For the Week Ending December 12, 2021.
To test or not to test
About half of the stillbirths in the US have no discernible cause. Some experts think that increased prenatal testing–especially for umbilical cord abnormalities–could prevent some of them. But many doctors think that the connection between umbilical cord defects and stillbirths is not clear enough to warrant the risks of extra screening: cost, emotional toll, and potentially unnecessary but harmful medical interventions. Read more here.
This is important for you because the only way to settle this is with more information, so researchers can correlate if and which umbilical cord abnormalities are associated with stillbirths.
Michael Rutter was one of the first child psychiatrists to realize that autism had a genetic component. Before him, doctors thought the condition was due to bad mothering. He died a few weeks ago at the age of 88. Read more here.
This is important for you because thankfully, there are always brave researchers ready to question and disprove harmful medical orthodoxies.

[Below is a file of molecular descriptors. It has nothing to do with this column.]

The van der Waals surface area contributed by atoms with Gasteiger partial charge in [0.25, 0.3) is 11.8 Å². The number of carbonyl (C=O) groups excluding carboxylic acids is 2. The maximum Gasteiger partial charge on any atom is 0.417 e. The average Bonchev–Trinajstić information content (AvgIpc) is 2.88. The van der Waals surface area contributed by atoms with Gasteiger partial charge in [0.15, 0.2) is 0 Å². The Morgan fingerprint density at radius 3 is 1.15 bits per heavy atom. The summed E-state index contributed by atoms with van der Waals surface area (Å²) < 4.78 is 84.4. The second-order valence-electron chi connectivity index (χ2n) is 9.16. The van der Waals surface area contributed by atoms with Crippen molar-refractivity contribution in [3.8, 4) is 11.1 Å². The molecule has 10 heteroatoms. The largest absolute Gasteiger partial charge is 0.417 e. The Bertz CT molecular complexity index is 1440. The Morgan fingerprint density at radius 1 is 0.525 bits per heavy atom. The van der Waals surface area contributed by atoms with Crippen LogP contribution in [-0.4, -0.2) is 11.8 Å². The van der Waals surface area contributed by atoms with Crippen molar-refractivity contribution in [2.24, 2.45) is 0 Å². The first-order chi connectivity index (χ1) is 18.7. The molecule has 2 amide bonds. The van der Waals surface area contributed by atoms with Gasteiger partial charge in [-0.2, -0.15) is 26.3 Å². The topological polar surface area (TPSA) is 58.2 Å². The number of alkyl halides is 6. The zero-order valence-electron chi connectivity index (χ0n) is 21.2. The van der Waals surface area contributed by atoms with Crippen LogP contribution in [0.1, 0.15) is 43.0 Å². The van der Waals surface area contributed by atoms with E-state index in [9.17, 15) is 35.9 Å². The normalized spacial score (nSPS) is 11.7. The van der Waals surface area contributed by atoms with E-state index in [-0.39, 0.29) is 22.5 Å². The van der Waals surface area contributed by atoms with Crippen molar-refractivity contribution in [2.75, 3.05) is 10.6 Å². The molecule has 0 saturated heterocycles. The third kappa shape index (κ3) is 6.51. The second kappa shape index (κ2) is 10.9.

Dr. Becky Kennedy is millennial parents’ favorite clinical psychologist. Her brand is called Good Inside, presumably because it helps both parents and children to feel… good inside. Read more here.
This is important for you because her helpful advice is available in easily digestible podcasts and newsletters or in longer form books and workshops; however you want to access it.
The CRISPR kids
Three years ago, three baby girls were born in China whose DNA had been edited by a scientist while they were still embryos. This means that the genetic changes he made–those that he intended as well as any that may have happened accidentally as a result of his tinkering–are in their egg cells, and will be passed down to their offspring if they procreate. This is the first instance of humans knowingly changing the DNA of an entire familial line going forward. The researcher got sent to jail after being roundly condemned by the international scientific community. The girls are allegedly healthy toddlers, but we don’t actually know the details of how they are and how they will be monitored as they grow up. Read more here.
This is important for you because it raises really thorny questions about if, how, and with whom such data should be shared–given that the initial work is widely considered to be unethical, and the privacy of the girls (who obviously had no input into the decisions surrounding their creation) and their families is paramount.
The most popular article on The Pulse this week was Anti-Anxiety Meds During Pregnancy and Nursing. Read it here.